- File Size: 2791 KB
- Print Length: 322 pages
- Simultaneous Device Usage: Unlimited
- Publication Date: January 9, 2015
- Sold by: Amazon Digital Services LLC
- Language: English
- ASIN: B00S2MG6QK
- Text-to-Speech: Enabled
- Word Wise: Enabled
- Lending: Enabled
- Amazon Best Sellers Rank: #1,221 Free in Kindle Store (See Top 100 Free in Kindle Store)
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|Print List Price:||$11.99|
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The Institute (The Institute Series Book 1) Kindle Edition
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Top Customer Reviews
Allaria was a good main character, for the most part. Everything she did is to save her brother (who is a Defective). She is also self-aware, and knows when she's being a hypocrite- this happens at multiple points during the book. So, yes, she is flawed and she knows it, which is a refreshing change for the heroine of a dystopian novel. However, she also has a bit of "Bella Swan" syndrome which annoyed me to no end. She falls in love with Drew quickly at the beginning of the book and actually wonders, 3 weeks into the relationship, why they haven't told each other all their secrets. My eyes nearly rolled straight out of my head. She is also clumsy and gets lost frequently (not endearing qualities). Therefore she always needs whichever guy is nearest to help her find her way around. This gets annoying fast.
I hated Drew from the beginning and sincerely hope there's no redemption arc for him in the sequel. What he does in this book is despicable, even though he hides behind the pretense of doing his job.
[taken from my review at goodreads]
The book is in first person, a story about Allira, who seems to be always obsessed with some guy. For the first four/five chapters she is following Drew and during this time, every other character has a minimal part. Then, she's incarcerated and other boys come into her life. The following of her infatuations with boys would be fine if there was more to the story than just that. However, there is little else. The Insitute itself, although somehow extremely powerful, appears to be little more than a high school for Defectives. Its administration policies feel implausible and forced. No cameras are watching those inside despite the supposed control over the Defectives. The Defectives have freedom to travel anywhere inside and even to maximum-security zones... if they're going to have a sexual liaison that is. As for our protagonist, she's likeable, but she is ultimately just a passive victim of circumstances. Her life is peppered with events surprising her out of the blue. Even the abilities that she comes to possess arrive unexpectedly. Little action happens. And the segue into the sequel comes abruptly without an ounce of effort on her part.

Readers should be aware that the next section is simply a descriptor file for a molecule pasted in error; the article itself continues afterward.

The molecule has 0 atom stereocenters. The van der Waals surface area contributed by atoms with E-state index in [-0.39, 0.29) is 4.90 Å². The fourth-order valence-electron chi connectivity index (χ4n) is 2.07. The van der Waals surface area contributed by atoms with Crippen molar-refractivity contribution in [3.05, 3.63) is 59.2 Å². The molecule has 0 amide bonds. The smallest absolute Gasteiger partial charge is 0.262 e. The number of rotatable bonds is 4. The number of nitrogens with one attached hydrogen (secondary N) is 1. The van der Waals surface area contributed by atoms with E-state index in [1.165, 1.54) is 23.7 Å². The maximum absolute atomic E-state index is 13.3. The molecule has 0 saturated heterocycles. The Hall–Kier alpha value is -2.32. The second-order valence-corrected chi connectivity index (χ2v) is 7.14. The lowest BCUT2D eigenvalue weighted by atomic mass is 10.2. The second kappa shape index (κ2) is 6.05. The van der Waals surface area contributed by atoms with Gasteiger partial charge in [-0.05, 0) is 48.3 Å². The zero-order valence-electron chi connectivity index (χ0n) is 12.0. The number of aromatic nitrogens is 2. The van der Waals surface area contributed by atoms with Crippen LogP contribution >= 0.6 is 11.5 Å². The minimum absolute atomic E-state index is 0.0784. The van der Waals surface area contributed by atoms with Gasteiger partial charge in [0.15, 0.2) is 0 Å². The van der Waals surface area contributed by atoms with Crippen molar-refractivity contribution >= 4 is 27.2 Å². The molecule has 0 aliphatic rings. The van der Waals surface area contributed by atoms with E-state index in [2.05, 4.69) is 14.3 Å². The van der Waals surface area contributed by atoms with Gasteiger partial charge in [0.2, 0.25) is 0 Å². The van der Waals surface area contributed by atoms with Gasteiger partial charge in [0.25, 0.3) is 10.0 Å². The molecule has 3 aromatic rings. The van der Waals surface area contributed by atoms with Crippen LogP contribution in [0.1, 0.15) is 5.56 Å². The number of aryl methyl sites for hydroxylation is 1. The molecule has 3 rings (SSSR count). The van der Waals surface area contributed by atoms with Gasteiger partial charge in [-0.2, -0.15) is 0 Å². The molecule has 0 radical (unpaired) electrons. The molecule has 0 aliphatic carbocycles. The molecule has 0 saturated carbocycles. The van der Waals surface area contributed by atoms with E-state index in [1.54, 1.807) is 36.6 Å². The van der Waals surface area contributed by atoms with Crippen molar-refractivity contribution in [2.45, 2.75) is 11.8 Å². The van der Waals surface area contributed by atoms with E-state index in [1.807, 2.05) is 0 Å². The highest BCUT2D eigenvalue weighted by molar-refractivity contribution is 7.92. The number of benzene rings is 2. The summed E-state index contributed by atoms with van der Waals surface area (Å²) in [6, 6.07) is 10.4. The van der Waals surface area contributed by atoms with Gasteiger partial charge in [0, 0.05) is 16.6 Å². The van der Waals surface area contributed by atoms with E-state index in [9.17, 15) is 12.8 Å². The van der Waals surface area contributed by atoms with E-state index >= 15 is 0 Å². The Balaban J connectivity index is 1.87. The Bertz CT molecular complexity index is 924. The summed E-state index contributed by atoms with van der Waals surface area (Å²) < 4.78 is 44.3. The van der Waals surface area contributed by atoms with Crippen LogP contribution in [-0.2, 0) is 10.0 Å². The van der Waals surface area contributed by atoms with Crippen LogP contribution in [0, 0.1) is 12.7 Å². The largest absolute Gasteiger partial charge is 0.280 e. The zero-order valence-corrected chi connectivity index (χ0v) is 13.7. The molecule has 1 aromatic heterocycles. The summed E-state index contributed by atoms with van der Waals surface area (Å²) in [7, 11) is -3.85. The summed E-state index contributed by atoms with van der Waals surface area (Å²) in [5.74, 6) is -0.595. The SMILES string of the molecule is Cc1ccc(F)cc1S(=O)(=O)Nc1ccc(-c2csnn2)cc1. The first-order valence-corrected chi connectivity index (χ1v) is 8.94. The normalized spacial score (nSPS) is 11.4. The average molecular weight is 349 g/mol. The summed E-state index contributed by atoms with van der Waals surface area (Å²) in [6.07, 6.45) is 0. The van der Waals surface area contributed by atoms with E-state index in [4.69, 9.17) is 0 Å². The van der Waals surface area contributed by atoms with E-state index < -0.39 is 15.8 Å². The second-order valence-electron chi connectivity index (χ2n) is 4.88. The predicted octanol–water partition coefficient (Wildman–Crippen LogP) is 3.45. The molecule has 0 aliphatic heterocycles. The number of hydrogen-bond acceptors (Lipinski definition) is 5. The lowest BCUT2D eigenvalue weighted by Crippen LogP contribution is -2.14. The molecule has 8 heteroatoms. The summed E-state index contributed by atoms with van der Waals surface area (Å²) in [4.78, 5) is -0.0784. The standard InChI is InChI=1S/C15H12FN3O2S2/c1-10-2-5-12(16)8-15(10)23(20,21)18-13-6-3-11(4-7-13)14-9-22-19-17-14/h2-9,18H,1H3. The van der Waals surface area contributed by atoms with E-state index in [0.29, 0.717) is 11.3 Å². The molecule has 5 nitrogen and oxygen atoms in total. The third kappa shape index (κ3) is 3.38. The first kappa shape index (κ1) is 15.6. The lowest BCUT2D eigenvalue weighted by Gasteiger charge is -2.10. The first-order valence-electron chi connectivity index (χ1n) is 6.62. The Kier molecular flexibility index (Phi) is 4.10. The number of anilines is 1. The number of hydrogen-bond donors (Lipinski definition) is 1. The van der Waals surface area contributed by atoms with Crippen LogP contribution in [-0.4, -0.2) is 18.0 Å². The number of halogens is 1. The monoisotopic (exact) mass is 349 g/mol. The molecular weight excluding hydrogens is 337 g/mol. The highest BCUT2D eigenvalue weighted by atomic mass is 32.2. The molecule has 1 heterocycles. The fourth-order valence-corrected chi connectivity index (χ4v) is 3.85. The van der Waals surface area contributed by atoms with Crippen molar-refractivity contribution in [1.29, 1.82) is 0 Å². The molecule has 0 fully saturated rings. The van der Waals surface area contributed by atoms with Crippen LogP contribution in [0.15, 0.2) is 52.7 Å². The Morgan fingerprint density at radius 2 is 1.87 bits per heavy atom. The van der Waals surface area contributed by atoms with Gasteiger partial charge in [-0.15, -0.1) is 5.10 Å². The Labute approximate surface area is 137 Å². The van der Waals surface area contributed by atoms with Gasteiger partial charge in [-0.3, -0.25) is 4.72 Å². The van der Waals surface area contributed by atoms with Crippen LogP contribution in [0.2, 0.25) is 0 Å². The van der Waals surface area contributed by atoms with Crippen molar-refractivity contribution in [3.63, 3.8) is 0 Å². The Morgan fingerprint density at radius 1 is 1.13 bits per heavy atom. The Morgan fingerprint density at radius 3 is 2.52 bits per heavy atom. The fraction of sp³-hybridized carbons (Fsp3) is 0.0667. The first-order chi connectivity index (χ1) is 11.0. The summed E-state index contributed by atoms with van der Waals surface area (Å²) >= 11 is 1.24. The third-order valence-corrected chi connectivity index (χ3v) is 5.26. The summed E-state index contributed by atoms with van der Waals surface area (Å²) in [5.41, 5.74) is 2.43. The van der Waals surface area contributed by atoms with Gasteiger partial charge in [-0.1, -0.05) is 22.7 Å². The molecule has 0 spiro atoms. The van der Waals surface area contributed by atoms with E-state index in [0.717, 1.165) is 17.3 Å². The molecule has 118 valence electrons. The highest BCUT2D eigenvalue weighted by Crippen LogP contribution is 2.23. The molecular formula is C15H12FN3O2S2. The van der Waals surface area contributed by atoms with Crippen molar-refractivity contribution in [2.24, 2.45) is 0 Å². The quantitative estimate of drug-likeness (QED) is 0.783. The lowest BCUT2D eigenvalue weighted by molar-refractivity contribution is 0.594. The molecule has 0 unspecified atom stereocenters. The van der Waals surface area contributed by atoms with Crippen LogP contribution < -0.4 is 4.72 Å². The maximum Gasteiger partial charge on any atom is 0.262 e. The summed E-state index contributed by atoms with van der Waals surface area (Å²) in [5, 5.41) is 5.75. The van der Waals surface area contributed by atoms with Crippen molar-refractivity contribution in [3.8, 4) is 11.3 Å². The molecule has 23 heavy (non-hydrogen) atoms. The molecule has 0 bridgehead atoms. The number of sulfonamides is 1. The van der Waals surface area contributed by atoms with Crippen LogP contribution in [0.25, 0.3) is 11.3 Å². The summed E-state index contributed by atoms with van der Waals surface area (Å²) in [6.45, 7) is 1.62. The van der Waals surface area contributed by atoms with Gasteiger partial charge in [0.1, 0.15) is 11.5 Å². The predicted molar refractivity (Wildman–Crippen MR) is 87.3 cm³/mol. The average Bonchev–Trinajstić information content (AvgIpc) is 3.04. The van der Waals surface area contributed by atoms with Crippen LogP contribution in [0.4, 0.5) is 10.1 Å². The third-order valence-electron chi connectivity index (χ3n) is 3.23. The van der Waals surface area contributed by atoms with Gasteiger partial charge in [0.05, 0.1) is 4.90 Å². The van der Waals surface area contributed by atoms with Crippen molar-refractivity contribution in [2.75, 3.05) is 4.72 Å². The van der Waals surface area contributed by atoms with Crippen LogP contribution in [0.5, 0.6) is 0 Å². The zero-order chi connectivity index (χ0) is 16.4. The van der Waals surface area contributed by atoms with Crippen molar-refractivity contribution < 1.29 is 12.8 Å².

So, if you are into reading about the emotional angst of teenage girls as they latch onto and are betrayed by boys in their lives, go ahead and read The Institute. Everybody seems to have some kind of supernatural ability and there's a lot of drama. However, I was hoping for a little more realism. I have read many books of YA dystopian fiction and liked many, but I can't give my recommendation for The Institute for this genre of writing.
Despite the problems, the author has talent and she makes the heroine quite likable. The plot is a good idea (a bit like X-Men) but rather undeveloped in book one. At this point, it is more of a teen romance than a dystopian novel. Hopefully, the cliffhanger ending indicating the inclusion of more interesting secondary characters bodes well for book two.
I enjoyed the concept the author brings to the reader, the Institute and defectives, and what direction the plot went was not what I expected, so it was a pleasant surprise, Be prepared to read the series, however, as this book does not give you an finality to anything. Instead, it is a classic cliff-hanger, drawing you the next book in the series. All that said, I enjoyed this book and look forward to reading the next book. I have to find out what happens. For myself, I love cliff-hangers.
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